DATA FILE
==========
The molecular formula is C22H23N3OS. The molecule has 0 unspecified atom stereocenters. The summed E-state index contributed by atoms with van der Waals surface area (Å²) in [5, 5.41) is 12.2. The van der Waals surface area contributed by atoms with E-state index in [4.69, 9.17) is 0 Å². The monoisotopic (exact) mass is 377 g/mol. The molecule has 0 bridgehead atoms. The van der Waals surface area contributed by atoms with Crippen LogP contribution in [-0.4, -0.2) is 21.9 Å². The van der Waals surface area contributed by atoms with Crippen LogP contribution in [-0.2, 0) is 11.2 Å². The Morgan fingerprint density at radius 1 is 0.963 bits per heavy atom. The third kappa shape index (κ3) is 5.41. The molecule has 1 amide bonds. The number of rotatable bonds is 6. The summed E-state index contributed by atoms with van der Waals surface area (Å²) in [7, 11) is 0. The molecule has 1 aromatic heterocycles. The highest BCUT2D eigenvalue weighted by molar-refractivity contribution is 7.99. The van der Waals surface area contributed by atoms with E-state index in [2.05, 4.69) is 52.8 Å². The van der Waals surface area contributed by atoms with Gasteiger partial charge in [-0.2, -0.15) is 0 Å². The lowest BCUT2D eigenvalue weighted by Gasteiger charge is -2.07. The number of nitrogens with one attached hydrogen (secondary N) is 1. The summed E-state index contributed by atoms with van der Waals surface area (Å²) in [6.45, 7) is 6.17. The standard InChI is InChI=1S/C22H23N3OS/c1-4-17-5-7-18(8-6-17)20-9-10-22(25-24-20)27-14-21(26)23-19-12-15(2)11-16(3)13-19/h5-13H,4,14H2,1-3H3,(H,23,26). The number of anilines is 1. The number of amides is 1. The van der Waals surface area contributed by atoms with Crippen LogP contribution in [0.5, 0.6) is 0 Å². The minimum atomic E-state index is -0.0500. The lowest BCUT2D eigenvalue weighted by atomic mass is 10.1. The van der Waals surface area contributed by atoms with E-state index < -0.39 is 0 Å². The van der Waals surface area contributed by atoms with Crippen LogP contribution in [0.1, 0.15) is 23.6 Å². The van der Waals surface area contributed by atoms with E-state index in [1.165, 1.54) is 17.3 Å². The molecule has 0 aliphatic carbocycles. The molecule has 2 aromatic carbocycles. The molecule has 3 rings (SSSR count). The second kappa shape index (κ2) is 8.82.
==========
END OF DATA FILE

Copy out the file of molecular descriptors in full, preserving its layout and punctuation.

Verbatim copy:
The molecular formula is C22H23N3OS. The molecule has 0 unspecified atom stereocenters. The summed E-state index contributed by atoms with van der Waals surface area (Å²) in [5, 5.41) is 12.2. The van der Waals surface area contributed by atoms with E-state index in [4.69, 9.17) is 0 Å². The monoisotopic (exact) mass is 377 g/mol. The molecule has 0 bridgehead atoms. The van der Waals surface area contributed by atoms with Crippen LogP contribution in [-0.4, -0.2) is 21.9 Å². The van der Waals surface area contributed by atoms with Crippen LogP contribution in [-0.2, 0) is 11.2 Å². The Morgan fingerprint density at radius 1 is 0.963 bits per heavy atom. The third kappa shape index (κ3) is 5.41. The molecule has 1 amide bonds. The number of rotatable bonds is 6. The summed E-state index contributed by atoms with van der Waals surface area (Å²) in [7, 11) is 0. The molecule has 1 aromatic heterocycles. The highest BCUT2D eigenvalue weighted by molar-refractivity contribution is 7.99. The van der Waals surface area contributed by atoms with E-state index in [2.05, 4.69) is 52.8 Å². The van der Waals surface area contributed by atoms with Gasteiger partial charge in [-0.2, -0.15) is 0 Å². The lowest BCUT2D eigenvalue weighted by Gasteiger charge is -2.07. The number of nitrogens with one attached hydrogen (secondary N) is 1. The summed E-state index contributed by atoms with van der Waals surface area (Å²) in [6.45, 7) is 6.17. The standard InChI is InChI=1S/C22H23N3OS/c1-4-17-5-7-18(8-6-17)20-9-10-22(25-24-20)27-14-21(26)23-19-12-15(2)11-16(3)13-19/h5-13H,4,14H2,1-3H3,(H,23,26). The number of anilines is 1. The number of amides is 1. The van der Waals surface area contributed by atoms with Crippen LogP contribution in [0.5, 0.6) is 0 Å². The minimum atomic E-state index is -0.0500. The lowest BCUT2D eigenvalue weighted by atomic mass is 10.1. The van der Waals surface area contributed by atoms with E-state index < -0.39 is 0 Å². The van der Waals surface area contributed by atoms with Crippen LogP contribution in [0.1, 0.15) is 23.6 Å². The van der Waals surface area contributed by atoms with E-state index in [1.165, 1.54) is 17.3 Å². The molecule has 0 aliphatic carbocycles. The molecule has 2 aromatic carbocycles. The molecule has 3 rings (SSSR count). The second kappa shape index (κ2) is 8.82.